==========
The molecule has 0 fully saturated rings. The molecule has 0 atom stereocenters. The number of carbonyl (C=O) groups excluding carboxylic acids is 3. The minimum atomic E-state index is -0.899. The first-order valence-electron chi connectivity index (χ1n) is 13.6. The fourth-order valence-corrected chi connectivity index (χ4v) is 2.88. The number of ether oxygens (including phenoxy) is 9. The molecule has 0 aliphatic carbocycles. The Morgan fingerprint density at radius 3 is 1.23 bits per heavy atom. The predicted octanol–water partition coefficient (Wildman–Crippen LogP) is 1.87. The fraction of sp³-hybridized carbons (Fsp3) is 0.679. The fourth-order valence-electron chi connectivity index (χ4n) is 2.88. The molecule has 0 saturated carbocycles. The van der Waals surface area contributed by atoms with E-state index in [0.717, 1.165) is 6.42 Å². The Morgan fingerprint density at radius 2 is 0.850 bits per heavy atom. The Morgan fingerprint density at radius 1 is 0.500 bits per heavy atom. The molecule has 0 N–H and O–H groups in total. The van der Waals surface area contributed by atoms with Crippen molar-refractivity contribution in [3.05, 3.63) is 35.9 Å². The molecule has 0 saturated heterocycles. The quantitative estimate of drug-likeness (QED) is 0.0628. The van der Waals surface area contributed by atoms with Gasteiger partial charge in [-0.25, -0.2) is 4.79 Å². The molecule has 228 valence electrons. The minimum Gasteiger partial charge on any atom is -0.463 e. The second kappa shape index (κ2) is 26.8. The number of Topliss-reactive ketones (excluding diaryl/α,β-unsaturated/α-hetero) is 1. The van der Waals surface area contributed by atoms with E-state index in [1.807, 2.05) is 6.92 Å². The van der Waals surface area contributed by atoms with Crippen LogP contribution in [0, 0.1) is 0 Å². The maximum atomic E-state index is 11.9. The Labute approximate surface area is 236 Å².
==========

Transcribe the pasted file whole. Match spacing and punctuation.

The molecule has 0 fully saturated rings. The molecule has 0 atom stereocenters. The number of carbonyl (C=O) groups excluding carboxylic acids is 3. The minimum atomic E-state index is -0.899. The first-order valence-electron chi connectivity index (χ1n) is 13.6. The fourth-order valence-corrected chi connectivity index (χ4v) is 2.88. The number of ether oxygens (including phenoxy) is 9. The molecule has 0 aliphatic carbocycles. The Morgan fingerprint density at radius 3 is 1.23 bits per heavy atom. The predicted octanol–water partition coefficient (Wildman–Crippen LogP) is 1.87. The fraction of sp³-hybridized carbons (Fsp3) is 0.679. The fourth-order valence-electron chi connectivity index (χ4n) is 2.88. The molecule has 0 saturated carbocycles. The van der Waals surface area contributed by atoms with E-state index in [0.717, 1.165) is 6.42 Å². The Morgan fingerprint density at radius 2 is 0.850 bits per heavy atom. The Morgan fingerprint density at radius 1 is 0.500 bits per heavy atom. The molecule has 0 N–H and O–H groups in total. The van der Waals surface area contributed by atoms with Crippen molar-refractivity contribution in [3.05, 3.63) is 35.9 Å². The molecule has 0 saturated heterocycles. The quantitative estimate of drug-likeness (QED) is 0.0628. The van der Waals surface area contributed by atoms with Gasteiger partial charge in [-0.25, -0.2) is 4.79 Å². The molecule has 228 valence electrons. The minimum Gasteiger partial charge on any atom is -0.463 e. The second kappa shape index (κ2) is 26.8. The number of Topliss-reactive ketones (excluding diaryl/α,β-unsaturated/α-hetero) is 1. The van der Waals surface area contributed by atoms with E-state index in [1.807, 2.05) is 6.92 Å². The van der Waals surface area contributed by atoms with Crippen LogP contribution in [0, 0.1) is 0 Å². The maximum atomic E-state index is 11.9. The Labute approximate surface area is 236 Å².